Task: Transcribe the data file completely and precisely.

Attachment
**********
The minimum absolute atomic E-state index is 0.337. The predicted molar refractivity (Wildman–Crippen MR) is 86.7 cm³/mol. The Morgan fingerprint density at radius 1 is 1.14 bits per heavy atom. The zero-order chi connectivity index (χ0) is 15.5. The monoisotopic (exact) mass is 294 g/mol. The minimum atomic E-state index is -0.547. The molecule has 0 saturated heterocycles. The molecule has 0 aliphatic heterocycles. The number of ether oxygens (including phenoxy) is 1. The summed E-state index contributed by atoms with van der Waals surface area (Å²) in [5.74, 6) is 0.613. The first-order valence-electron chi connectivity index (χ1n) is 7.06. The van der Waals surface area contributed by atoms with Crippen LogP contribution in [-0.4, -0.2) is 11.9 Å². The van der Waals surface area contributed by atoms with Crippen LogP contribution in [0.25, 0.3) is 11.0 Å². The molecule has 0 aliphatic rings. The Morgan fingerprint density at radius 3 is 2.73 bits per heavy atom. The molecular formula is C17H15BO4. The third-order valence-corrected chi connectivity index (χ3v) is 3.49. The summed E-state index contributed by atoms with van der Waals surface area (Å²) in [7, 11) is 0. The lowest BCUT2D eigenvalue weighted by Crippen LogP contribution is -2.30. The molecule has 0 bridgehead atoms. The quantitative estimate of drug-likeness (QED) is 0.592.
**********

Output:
The minimum absolute atomic E-state index is 0.337. The predicted molar refractivity (Wildman–Crippen MR) is 86.7 cm³/mol. The Morgan fingerprint density at radius 1 is 1.14 bits per heavy atom. The zero-order chi connectivity index (χ0) is 15.5. The monoisotopic (exact) mass is 294 g/mol. The minimum atomic E-state index is -0.547. The molecule has 0 saturated heterocycles. The molecule has 0 aliphatic heterocycles. The number of ether oxygens (including phenoxy) is 1. The summed E-state index contributed by atoms with van der Waals surface area (Å²) in [5.74, 6) is 0.613. The first-order valence-electron chi connectivity index (χ1n) is 7.06. The van der Waals surface area contributed by atoms with Crippen LogP contribution in [-0.4, -0.2) is 11.9 Å². The van der Waals surface area contributed by atoms with Crippen LogP contribution in [0.25, 0.3) is 11.0 Å². The molecule has 0 aliphatic rings. The Morgan fingerprint density at radius 3 is 2.73 bits per heavy atom. The molecular formula is C17H15BO4. The third-order valence-corrected chi connectivity index (χ3v) is 3.49. The summed E-state index contributed by atoms with van der Waals surface area (Å²) in [7, 11) is 0. The lowest BCUT2D eigenvalue weighted by Crippen LogP contribution is -2.30. The molecule has 0 bridgehead atoms. The quantitative estimate of drug-likeness (QED) is 0.592.